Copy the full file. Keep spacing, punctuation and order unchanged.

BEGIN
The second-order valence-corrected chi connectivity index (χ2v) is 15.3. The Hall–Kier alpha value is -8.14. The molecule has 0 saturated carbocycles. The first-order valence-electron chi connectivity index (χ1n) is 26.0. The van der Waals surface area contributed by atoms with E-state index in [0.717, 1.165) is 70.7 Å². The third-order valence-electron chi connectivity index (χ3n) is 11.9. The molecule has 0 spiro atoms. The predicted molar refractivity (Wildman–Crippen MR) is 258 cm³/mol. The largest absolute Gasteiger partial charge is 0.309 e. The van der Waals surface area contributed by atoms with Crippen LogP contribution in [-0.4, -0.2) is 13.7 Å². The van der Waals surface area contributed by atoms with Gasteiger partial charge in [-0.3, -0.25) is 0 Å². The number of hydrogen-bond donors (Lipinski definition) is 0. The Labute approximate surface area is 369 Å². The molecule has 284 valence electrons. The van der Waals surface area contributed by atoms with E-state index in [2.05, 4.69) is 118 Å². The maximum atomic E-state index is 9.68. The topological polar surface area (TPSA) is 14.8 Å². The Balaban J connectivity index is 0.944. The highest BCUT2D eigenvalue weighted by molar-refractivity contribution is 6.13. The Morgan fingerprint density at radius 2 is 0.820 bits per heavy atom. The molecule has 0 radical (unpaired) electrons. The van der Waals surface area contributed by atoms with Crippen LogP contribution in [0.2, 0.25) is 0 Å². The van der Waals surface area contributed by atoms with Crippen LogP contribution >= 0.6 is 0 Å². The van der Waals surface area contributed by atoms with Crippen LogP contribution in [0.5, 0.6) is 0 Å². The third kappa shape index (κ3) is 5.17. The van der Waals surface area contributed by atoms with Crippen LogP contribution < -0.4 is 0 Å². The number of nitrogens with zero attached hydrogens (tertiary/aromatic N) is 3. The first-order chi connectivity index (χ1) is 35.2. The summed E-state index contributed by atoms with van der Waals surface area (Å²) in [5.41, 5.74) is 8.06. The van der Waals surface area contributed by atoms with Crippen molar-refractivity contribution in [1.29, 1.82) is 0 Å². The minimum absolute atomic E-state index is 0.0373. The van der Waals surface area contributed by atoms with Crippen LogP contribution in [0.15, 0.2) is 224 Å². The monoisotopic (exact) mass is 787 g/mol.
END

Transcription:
The second-order valence-corrected chi connectivity index (χ2v) is 15.3. The Hall–Kier alpha value is -8.14. The molecule has 0 saturated carbocycles. The first-order valence-electron chi connectivity index (χ1n) is 26.0. The van der Waals surface area contributed by atoms with E-state index in [0.717, 1.165) is 70.7 Å². The third-order valence-electron chi connectivity index (χ3n) is 11.9. The molecule has 0 spiro atoms. The predicted molar refractivity (Wildman–Crippen MR) is 258 cm³/mol. The largest absolute Gasteiger partial charge is 0.309 e. The van der Waals surface area contributed by atoms with Crippen LogP contribution in [-0.4, -0.2) is 13.7 Å². The van der Waals surface area contributed by atoms with Gasteiger partial charge in [-0.3, -0.25) is 0 Å². The number of hydrogen-bond donors (Lipinski definition) is 0. The Labute approximate surface area is 369 Å². The molecule has 284 valence electrons. The van der Waals surface area contributed by atoms with E-state index in [2.05, 4.69) is 118 Å². The maximum atomic E-state index is 9.68. The topological polar surface area (TPSA) is 14.8 Å². The Balaban J connectivity index is 0.944. The highest BCUT2D eigenvalue weighted by molar-refractivity contribution is 6.13. The Morgan fingerprint density at radius 2 is 0.820 bits per heavy atom. The molecule has 0 radical (unpaired) electrons. The van der Waals surface area contributed by atoms with Crippen LogP contribution in [0.2, 0.25) is 0 Å². The van der Waals surface area contributed by atoms with Crippen LogP contribution >= 0.6 is 0 Å². The van der Waals surface area contributed by atoms with Crippen LogP contribution in [0.5, 0.6) is 0 Å². The third kappa shape index (κ3) is 5.17. The van der Waals surface area contributed by atoms with Crippen LogP contribution < -0.4 is 0 Å². The number of nitrogens with zero attached hydrogens (tertiary/aromatic N) is 3. The first-order chi connectivity index (χ1) is 35.2. The summed E-state index contributed by atoms with van der Waals surface area (Å²) in [5.41, 5.74) is 8.06. The van der Waals surface area contributed by atoms with Crippen molar-refractivity contribution in [1.29, 1.82) is 0 Å². The minimum absolute atomic E-state index is 0.0373. The van der Waals surface area contributed by atoms with Crippen LogP contribution in [0.15, 0.2) is 224 Å². The monoisotopic (exact) mass is 787 g/mol.